Processing object type SCHEMA_EXPORT/PRE_SCHEMA/PROCACT_SCHEMA
Processing object type SCHEMA_EXPORT/TABLE/TABLE
Processing object type SCHEMA_EXPORT/TABLE/TABLE_DATA
. . imported "SALES"."UTILIZATION" 12.19 MB 7679886 rows
. . imported "SALES"."UTILIZATION_NOPART" 9.578 MB 6401656 rows
. . imported "SALES"."UTILIZATION_FACT_STAR" 3.925 MB 2559962 rows
. . imported "SALES"."DOBJECTS" 1.718 MB 124714 rows
. . imported "SALES"."DDBA_TAB_PRIVS" 519.8 KB 51649 rows
. . imported "SALES"."DINDEX" 286.1 KB 9560 rows
. . imported "SALES"."REV_MARGIN_F" 132.8 KB 3766 rows
. . imported "SALES"."CALENDER_DIM" 29.25 KB 731 rows
. . imported "SALES"."CALENDER_DIM_BK" 39.48 KB 1096 rows
. . imported "SALES"."CALENDER" 30.87 KB 731 rows
. . imported "SALES"."HW_SALE_F" 38.63 KB 890 rows
. . imported "SALES"."TIME_CALENDAR_DIM" 13.58 KB 365 rows
. . imported "SALES"."CLIENT_DIM" 5.062 KB 10 rows
. . imported "SALES"."CUSTOMER" 5.015 KB 2 rows
. . imported "SALES"."DUSERS" 7.640 KB 50 rows
. . imported "SALES"."EMPLOYEES" 6.421 KB 21 rows
. . imported "SALES"."ORACLE_USERS" 7.625 KB 50 rows
. . imported "SALES"."PRODUCT_DIM" 5.156 KB 6 rows
. . imported "SALES"."PROJECT_DIM" 5.242 KB 12 rows
. . imported "SALES"."REV_MAR_SUM_F" 5.390 KB 2 rows
. . imported "SALES"."SKILLS" 5.312 KB 20 rows
. . imported "SALES"."UTILIZATION_FACT" 5.609 KB 63 rows
. . imported "SALES"."ZIP_DESC" 4.796 KB 2 rows
. . imported "SALES"."SALES_FACT" 0 KB 0 rows
. . imported "SALES"."SKILLS_F" 0 KB 0 rows
Processing object type SCHEMA_EXPORT/TABLE/COMMENT
Processing object type SCHEMA_EXPORT/VIEW/VIEW
Processing object type SCHEMA_EXPORT/TABLE/INDEX/INDEX
Processing object type SCHEMA_EXPORT/TABLE/CONSTRAINT/CONSTRAINT
Processing object type SCHEMA_EXPORT/TABLE/INDEX/STATISTICS/INDEX_STATISTICS
Processing object type SCHEMA_EXPORT/TABLE/CONSTRAINT/REF_CONSTRAINT
Processing object type SCHEMA_EXPORT/TABLE/INDEX/BITMAP_INDEX/INDEX
Processing object type SCHEMA_EXPORT/TABLE/INDEX/STATISTICS/BITMAP_INDEX/INDEX_STATISTICS
Processing object type SCHEMA_EXPORT/TABLE/TRIGGER
Processing object type SCHEMA_EXPORT/TABLE/STATISTICS/TABLE_STATISTICS
Processing object type SCHEMA_EXPORT/STATISTICS/MARKER
Job "SALES"."SYS_IMPORT_FULL_01" completed with  error(s) at Sat Feb 18 20:52:24 2017 elapsed 0 00:00:48

  1. Count all the database object and compile any invalid objects in your cloud database to complete your migration.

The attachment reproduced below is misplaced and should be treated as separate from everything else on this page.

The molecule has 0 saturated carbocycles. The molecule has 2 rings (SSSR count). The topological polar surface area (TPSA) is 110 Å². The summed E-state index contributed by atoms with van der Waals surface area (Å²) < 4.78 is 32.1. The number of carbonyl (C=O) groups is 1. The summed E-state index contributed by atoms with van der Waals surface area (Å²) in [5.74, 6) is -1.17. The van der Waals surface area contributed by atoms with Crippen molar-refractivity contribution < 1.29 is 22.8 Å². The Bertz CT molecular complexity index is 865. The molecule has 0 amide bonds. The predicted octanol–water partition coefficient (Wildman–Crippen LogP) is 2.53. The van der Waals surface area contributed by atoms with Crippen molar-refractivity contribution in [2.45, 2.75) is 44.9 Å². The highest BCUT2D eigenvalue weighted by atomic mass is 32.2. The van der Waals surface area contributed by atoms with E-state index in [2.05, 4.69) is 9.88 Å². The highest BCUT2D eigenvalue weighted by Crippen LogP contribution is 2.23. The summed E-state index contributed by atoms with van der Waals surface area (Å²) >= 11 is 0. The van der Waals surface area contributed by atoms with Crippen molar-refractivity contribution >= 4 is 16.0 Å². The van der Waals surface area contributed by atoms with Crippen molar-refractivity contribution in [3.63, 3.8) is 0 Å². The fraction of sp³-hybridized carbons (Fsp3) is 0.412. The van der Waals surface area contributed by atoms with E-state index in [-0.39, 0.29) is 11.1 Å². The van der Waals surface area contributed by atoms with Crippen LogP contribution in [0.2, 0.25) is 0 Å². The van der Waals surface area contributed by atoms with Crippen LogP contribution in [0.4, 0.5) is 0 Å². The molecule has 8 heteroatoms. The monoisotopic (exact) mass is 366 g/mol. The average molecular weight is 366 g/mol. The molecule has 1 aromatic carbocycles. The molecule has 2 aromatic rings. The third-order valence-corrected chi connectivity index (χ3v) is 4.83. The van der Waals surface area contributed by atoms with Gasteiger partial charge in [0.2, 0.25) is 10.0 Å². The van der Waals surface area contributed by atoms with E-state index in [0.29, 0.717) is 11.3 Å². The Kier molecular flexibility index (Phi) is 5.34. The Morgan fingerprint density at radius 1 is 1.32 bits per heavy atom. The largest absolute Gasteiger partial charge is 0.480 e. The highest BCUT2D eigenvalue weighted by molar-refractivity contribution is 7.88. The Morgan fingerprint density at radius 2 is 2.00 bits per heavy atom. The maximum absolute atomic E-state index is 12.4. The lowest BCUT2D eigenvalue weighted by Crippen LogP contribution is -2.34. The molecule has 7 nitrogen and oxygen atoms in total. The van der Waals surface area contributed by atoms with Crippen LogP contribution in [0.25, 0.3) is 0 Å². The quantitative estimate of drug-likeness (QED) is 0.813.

SQL> SELECT owner,
 object_type,
 object_name,
 status
FROM dba_objects
WHERE status = 'INVALID'
ORDER BY owner, object_type, object_name; 2 3 4 5 6 7

no rows selected

 

Top 10 new Features of Oracle 12c Release 2

Hello Everyone, As I was going to Oracle through Oracle 12c release 2 documentation, I came across following important new features. This is not the complete list, there are many more new features came out with Oracle release 12c release 2.

  1. Multi-Instance Redo Apply : With Oracle 12c Release 2, you can apply redo logs to multiple instance at the same time to improve recovery time objective.
  2. Oracle Database Sharding : With Oracle 12c Release 2, you can horizontally partitioned data across many databases and present them as a single logical database to application.
  3. Creating Data Guard Standbys With Database Creation Assistant : You can use DBCA to create Oracle Data Guard Standby Database from an existing primary database.
  4. Online Conversion of a Nonpartitioned Table to a Partitioned Table : Now you can partition large non-partitioned tables online while mainting indexes during this operation and no impact on DML operations.
  5. Automatically Synchronize Password Files in Oracle Data Guard Configurations : You no longer need to update password files on standby database, if you change passwords on primary database.
  6. I/O Rate Limits for PDBs : You can limits the rate of physical I/O issued by a pluggable database (PDB) by specifying I/O requests per second or as Mbps (megabytes of I/O per second).